First, President Obama delivered the “You didn’t build that” speech in Roanoke. In a speech shortly afterwards, he tried to snatch back the Roanoke words, telling a National  Urban League gathering in New Orleans this:

America says we will give you opportunity, but you've got to earn your success.

Arthur Brooks of the American Enterprise Institute says that the sentiments in the two talks are “inconsistent.” To find the real President Obama, Brooks looks at the actions of his administration.

From the stimulus to Dodd-Frank’s new regulations, Brooks writes in today's Wall Street Journal, the administration has placed barriers to success in business, increasingly stacking the deck against those who would be entrepreneurs. Brooks writes:

And proposed tax increases on "millionaires and billionaires" who allegedly don't pay their "fair share" (though the top 1% of earners already pay 38.7% of all federal income taxes, according to the Congressional Budget Office) seem like more of a punishment for earned success than an incentive to achieve it.

But President Obama’s real attack on the ideal of earned success isn’t at the top end of the economic spectrum: it is at a lower end of the spectrum, directed squarely at those who need the work ethic if they are to improve their lots in life. This attack comes in the form of the president's unilaterally weakening of work requirements for welfare recipients. Since 1996, the law has required that states have at least half their welfare recipients in qualified “work activities.” On July 12, President Obama changed this with an executive order.

Brooks writes:

The 1996 law was arguably the most successful policy change to help low-income Americans in the past 60 years. Welfare policies of the 1960s led generations of families to languish on the government dole at subsistence levels, never gaining the skills to work and with little hope to rise. It took more than a decade to get Congress to reverse course. But it was worth the effort.

According to the U.S. government, welfare reform helped to move 4.7 million Americans from welfare dependency to self-sufficiency within three years of enactment. The overall federal welfare caseload declined by 54% between 1996 and 2004.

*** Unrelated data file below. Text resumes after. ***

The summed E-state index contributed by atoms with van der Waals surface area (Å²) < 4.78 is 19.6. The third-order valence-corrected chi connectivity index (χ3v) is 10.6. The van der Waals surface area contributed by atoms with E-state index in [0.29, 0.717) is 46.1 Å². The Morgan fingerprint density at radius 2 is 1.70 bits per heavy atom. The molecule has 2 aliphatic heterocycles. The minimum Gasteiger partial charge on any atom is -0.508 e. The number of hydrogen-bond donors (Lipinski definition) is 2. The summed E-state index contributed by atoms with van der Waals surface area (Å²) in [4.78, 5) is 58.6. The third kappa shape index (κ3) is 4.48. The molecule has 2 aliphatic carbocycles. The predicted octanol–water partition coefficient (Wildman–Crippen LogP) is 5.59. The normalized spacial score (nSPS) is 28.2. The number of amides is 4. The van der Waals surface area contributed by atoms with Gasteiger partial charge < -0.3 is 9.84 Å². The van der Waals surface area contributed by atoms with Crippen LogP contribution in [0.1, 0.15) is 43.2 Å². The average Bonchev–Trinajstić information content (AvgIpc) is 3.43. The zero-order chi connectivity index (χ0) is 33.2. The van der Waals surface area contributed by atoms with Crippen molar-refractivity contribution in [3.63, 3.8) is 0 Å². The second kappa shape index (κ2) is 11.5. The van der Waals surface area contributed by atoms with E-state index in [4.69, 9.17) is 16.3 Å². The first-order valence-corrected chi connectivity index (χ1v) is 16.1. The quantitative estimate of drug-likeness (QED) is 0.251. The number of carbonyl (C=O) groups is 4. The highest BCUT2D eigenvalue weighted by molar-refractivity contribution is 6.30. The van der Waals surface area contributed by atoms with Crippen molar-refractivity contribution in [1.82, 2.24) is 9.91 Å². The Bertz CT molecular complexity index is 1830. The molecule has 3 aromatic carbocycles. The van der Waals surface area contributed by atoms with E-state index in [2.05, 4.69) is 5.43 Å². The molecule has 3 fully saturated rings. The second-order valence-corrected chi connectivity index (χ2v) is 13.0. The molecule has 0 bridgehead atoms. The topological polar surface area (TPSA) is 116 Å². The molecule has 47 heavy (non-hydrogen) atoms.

Even more important, there is evidence that it improved the lives of those who moved off welfare. In the Berkeley Electronic Journal of Economic Analysis and Policy (2011), Santa Clara University's John Ifcher showed, using data from the General Social Survey, that single mothers—despite lost leisure time and increased stress from finding child care and performing household duties while working—were significantly happier about their lives in the eight years after reforms led them into the workforce.

The central insight from welfare reform is that people flourish when they earn their success, and this requires real market work. They escape poverty—and they live dignified, better-ordered lives. They don't just move out of welfare; they move up from dependence on the government.

When it comes to earned success, the administration's actions—from business regulation to taxation, and now welfare—speak louder than the president's words.

We are becoming a nation of dependent people, but, given the attack on success at the upper end of the spectrum, we someday won’t have high earners on whom to depend. But, of course, is it the moral attack on the notion of earned success that makes these destructive government policies acceptable to so many.